Does this excite you, scare you, or maybe a little bit of both? Either way, have faith and move to #2.

2) Cultivate and accept the idea that you won't always write "perfect" code.

You won't always have days that are optimal for writing your best code. Life is tough, and other distractions that come your way will prevent you from giving your 100% at work. Maybe you'll get sick, or family troubles will come up, or March Madness begins and you can't help but pull up a game on your second monitor.

This is ok! The sooner you accept that fact that you'll never be able to write the "perfect solution" in every situation, the easier it'll be to focus on continually learning and practicing. And forgiving yourself when your code doesn't pass the linter because you were busy watching replays of that slam dunk while writing it :)

Relax and stop taking yourself so seriously.

After you've breathed a sigh of relief, take your final step to #3.

3) Cultivate and accept the idea that there will always be better programmers than you.

Let's briefly shift way beyond coding for a relevant anecdote. Starting in high school, I trained Brazilian Jiu-Jitsu for ~8 years. For those not familiar, it's a grappling art (which has also evolved into a combat sport) in which the goal is to defeat an opponent through chokeholds or joint locks.

I was fortunate in that I got to train with a wide variety of grapplers from all walks of life - men, women, rich, poor, old, young, small but springy, and even bodybuilder-sized mass monster dudes. Competing with such a wide variety of people taught me one very important psychological lesson at a young age - no matter how much you learn, there is always someone out there who's more skilled than you. Someone will always have your number.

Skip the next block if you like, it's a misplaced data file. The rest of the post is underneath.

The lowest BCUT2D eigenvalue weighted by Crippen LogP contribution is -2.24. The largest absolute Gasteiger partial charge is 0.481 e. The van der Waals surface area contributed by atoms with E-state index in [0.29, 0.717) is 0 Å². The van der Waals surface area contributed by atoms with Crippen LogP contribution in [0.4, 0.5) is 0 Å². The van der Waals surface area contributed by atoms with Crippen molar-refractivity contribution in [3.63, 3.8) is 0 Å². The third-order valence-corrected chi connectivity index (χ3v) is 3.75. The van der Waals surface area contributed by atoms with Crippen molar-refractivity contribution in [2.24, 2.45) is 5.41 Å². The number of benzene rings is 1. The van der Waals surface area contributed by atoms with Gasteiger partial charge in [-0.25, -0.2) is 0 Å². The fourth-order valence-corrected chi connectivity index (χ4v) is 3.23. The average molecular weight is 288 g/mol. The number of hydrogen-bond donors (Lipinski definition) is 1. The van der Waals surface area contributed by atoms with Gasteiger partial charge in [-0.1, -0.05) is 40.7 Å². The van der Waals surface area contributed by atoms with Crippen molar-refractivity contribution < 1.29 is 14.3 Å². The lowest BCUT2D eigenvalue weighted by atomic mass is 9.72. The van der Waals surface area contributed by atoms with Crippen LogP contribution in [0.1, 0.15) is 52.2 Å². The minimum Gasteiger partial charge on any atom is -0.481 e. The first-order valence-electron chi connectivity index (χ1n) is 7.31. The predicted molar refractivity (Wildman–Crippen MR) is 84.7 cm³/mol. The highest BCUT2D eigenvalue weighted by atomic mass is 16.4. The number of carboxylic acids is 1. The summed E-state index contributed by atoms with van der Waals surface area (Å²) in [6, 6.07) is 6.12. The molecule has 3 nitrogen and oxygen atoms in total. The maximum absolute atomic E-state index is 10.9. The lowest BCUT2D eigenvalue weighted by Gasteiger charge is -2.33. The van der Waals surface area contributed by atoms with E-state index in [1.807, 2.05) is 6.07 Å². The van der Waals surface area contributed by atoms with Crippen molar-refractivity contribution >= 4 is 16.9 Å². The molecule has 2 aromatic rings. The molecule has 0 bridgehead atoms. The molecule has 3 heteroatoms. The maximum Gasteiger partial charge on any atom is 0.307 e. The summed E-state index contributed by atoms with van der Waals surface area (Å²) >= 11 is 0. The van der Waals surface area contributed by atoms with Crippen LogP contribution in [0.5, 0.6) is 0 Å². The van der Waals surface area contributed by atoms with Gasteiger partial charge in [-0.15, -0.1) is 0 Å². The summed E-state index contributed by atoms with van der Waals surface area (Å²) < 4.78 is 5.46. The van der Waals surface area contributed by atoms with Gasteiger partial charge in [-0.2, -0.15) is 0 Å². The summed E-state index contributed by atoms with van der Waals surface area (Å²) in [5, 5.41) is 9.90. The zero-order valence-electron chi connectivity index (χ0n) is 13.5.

Now I don't think you need to get yourself into a joint lock to learn this lesson! I think this concept translates over to any pursuit, including development, and I could see how it could be really uncomfortable to someone who's never really considered it. But by accepting it, you'll be relieved of the notion that you always need to be better than everyone else at everything you do. You'll be able to look up to developers with more experience and feel inspired rather than insecure.

Long-Term Benefits Of Ego-Free Coding

Adopting an ego-free work style as a developer will enable you to improve both your technical skills and soft skills. This will translate into higher quality work and better working relationships with your teammates.

From a technical sense, you'll be able to analyze your code in a more objective way and find areas to improve. By identifying patterns in your work, you'll be able to identify gaps in your knowledge which will inform what technical topics to learn next. You'll also build up your tolerance for criticism on code reviews, even when it's communicated poorly. In these cases, you may feel frustrated but definitely not threatened, because you'll understand that there's an infinite amount of things to learn and your code can always be improved.